Juliet Harbutt – an authority on the history, cheesemaking styles and characteristics of the great cheeses of the world – loves to pass her knowledge on to others.
The ex-pat New Zealander, who has lived in the UK for 30 years and set up a very successful cheese shop in London, is currently here running a series of cheese tastings and classes through the School of Food and Wine in Auckland.
She has told Kathryn Ryan there are seven types of cheeses and a good cheeseboard should include around five, from different categories, shapes, textures, flavours and intensities.
Juliet Harbutt's Seven Categories Of Cheese
The character of a cheese can usually be judged by a glance at its cover or rind and an occasional squeeze. From this brief encounter you can learn to judge its texture, strength of flavour, basic character and, with a little practice, its maturity. Using the "rind'' method, you can categorise 99 per cent of all cheeses into one of the following.
Fresh Cheeses [no rind]
Examples: cream cheese, ricotta, feta, mozzarella
Only 1-15 days old without time to develop a rind and only a subtle "lactic'', fermenting fruit flavour with a hint of the green pastures. Often wrapped in chestnut leaves, rolled in ash or covered in herbs.
Aged Fresh Cheeses [grey-blue with wrinkly rinds]
Examples: chevrolait from Crescent Dairy and imported from the Loire Valley, from goat's milk: Crottin de Chavignol, pyramid, chabicou, coeur du Berry
Some fresh cheeses are left to drain and dry out gradually, developing a bluish-grey mould, a wrinkled rind and more pronounced flavour. These are most typically found in France and usually made with goat's milk.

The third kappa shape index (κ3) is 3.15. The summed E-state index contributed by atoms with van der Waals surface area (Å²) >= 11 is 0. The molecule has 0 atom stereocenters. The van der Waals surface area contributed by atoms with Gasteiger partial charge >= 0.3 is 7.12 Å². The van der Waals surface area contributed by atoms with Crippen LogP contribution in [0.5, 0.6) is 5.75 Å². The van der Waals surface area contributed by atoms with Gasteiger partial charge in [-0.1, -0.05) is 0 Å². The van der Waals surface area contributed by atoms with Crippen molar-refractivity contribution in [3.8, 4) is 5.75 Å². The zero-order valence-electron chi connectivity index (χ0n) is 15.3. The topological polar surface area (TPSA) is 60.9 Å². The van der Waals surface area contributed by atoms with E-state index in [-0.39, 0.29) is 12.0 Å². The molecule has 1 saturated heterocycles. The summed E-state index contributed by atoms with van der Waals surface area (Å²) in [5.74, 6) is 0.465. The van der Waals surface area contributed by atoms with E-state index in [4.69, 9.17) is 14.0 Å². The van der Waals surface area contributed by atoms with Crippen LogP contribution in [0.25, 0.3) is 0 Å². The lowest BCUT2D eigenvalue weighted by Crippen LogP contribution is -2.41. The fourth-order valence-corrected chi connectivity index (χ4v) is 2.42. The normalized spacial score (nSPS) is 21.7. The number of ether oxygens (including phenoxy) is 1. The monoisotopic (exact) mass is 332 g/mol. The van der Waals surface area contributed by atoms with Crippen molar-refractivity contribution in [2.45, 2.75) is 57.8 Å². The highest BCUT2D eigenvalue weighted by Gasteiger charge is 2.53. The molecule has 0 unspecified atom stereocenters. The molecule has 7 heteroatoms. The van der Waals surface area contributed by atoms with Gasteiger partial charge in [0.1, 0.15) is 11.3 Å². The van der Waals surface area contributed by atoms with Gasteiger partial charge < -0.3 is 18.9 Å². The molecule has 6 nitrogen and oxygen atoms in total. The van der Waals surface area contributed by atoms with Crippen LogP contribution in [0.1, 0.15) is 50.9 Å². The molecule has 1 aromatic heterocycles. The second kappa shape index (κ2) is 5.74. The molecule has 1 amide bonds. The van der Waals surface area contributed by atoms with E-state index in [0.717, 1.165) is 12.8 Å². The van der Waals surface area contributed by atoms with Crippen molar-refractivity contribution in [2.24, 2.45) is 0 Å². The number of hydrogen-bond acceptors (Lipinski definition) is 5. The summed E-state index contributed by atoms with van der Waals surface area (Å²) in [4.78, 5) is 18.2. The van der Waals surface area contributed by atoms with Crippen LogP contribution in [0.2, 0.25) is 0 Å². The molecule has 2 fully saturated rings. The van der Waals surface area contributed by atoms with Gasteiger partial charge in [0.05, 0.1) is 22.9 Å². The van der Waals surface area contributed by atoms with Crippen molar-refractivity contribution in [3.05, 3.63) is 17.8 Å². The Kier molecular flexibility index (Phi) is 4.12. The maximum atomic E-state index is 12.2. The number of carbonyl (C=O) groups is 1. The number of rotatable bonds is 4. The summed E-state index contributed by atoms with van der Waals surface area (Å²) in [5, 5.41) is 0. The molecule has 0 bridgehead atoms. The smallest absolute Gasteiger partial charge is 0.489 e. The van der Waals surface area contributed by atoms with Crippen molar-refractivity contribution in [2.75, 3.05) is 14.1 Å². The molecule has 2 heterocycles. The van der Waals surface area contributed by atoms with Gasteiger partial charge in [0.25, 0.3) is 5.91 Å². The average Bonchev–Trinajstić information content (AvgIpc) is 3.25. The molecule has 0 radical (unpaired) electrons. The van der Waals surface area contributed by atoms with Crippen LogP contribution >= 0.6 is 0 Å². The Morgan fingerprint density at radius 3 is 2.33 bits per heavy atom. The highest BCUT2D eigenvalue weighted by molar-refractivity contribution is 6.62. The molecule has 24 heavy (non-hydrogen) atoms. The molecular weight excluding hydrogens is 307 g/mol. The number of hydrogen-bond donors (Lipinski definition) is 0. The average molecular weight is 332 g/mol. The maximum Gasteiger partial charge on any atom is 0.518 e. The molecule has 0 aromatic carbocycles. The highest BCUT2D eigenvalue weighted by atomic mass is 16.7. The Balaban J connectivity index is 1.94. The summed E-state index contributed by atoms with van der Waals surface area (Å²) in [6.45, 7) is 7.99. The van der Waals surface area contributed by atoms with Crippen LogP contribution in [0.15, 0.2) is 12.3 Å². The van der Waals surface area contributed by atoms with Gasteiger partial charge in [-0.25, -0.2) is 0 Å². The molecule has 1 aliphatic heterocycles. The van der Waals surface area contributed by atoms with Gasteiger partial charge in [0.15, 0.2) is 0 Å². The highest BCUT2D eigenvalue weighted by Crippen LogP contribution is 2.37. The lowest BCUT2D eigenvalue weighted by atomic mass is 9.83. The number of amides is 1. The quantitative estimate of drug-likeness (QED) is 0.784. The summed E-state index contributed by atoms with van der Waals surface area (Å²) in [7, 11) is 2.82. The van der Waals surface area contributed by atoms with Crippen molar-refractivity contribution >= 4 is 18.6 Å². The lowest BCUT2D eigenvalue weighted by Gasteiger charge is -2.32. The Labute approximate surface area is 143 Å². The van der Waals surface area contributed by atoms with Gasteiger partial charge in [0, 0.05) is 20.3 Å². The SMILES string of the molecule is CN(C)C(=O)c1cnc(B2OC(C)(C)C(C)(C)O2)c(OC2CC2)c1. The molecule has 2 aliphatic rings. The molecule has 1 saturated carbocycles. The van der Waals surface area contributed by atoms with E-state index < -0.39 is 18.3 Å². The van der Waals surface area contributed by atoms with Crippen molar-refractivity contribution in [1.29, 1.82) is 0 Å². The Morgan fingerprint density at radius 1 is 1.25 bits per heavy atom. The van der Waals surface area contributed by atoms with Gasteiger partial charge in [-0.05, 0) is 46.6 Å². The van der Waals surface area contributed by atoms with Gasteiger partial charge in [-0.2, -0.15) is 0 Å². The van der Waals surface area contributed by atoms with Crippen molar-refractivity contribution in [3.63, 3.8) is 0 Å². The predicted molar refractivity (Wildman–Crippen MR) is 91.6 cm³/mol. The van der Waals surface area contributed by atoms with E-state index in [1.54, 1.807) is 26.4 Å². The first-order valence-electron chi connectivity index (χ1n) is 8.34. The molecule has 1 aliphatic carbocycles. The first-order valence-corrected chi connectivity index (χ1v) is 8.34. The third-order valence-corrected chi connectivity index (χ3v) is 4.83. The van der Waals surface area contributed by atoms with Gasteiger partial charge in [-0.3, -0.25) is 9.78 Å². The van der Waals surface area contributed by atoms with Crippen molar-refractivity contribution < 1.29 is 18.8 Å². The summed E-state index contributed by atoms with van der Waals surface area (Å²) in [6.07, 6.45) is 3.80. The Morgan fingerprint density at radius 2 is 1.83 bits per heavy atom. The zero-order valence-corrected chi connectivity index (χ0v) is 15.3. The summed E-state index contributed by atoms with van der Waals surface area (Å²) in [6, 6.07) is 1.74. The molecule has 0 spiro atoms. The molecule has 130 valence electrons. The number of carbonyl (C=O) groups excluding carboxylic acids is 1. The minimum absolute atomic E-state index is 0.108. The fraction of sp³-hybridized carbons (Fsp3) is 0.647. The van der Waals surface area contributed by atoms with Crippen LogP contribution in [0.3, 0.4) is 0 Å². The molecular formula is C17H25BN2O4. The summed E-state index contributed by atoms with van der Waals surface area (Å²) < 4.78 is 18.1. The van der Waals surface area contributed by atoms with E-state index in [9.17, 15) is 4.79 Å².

Soft White [white fuzzy rind]
Examples: Camembert, Capricorn goat
The curd retains much of the whey, ensuring the cheese becomes soft and creamy and grows a white mould, penicillin candidum. Unpasteurised varieties develop a reddish-brown ferment on the rind whereas pasteurised versions are more 'Persil' white in appearance. Those made by adding cream to the milk are outrageously luxurious in taste and texture, such as explorateur, brillat savarin.
Semi-Soft [brown-orange to grey-brown]
Examples: Edam, Pont l'Eveque, young Gouda, Colby, Egmont
The moist curd is placed in moulds and lightly pressed to speed up draining. Various moulds develop, which are regularly brushed off building up a thickish rind, protecting the cheese and allowing it to mature. Some are "washed' creating an orange/ pink rind with a strong, piquant flavour and aroma, like langres, stinking bishop, epoisses and dirty devil.
Hard [thick, dense rind often waxed or oiled]
Examples: cheddar, Wensleydale, parmigiano reggiano
The curd is cut finely, then heated in vats before the whey is drained off. The curd is cut again or even "milled'' and piled on top of itself to remove even more of the whey - this process is called cheddaring. The curd is salted, packed in moulds lined with cheesecloth and firmly pressed.
Blue [gritty, rough, dry or sticky]
Examples: Stilton, Roquefort, Gorgonzola
The blue moulds, P. glaucum or P. Roqueforti are added to the milk but need oxygen to develop their colour. This is achieved by piercing the cheese with rods. The blue then grows along the tunnel, cracks and trails between the roughly packed curd.
Flavour Added [barely formed rind]
Examples: Stilton with apricots, Cornish Yarg, smoked cheddar
Hard cheeses to which ingredients are added to the curd or rubbed into the rind such as nuts, fruit, spices, herbs, hops and nettles; these include smoked cheeses. Blended cheeses are made by breaking up young cheeses, combining them with various sweet or savoury ingredients then re- forming them. A rapidly developing product, these offer an alternative for those who like dessert or who are not sure they like cheese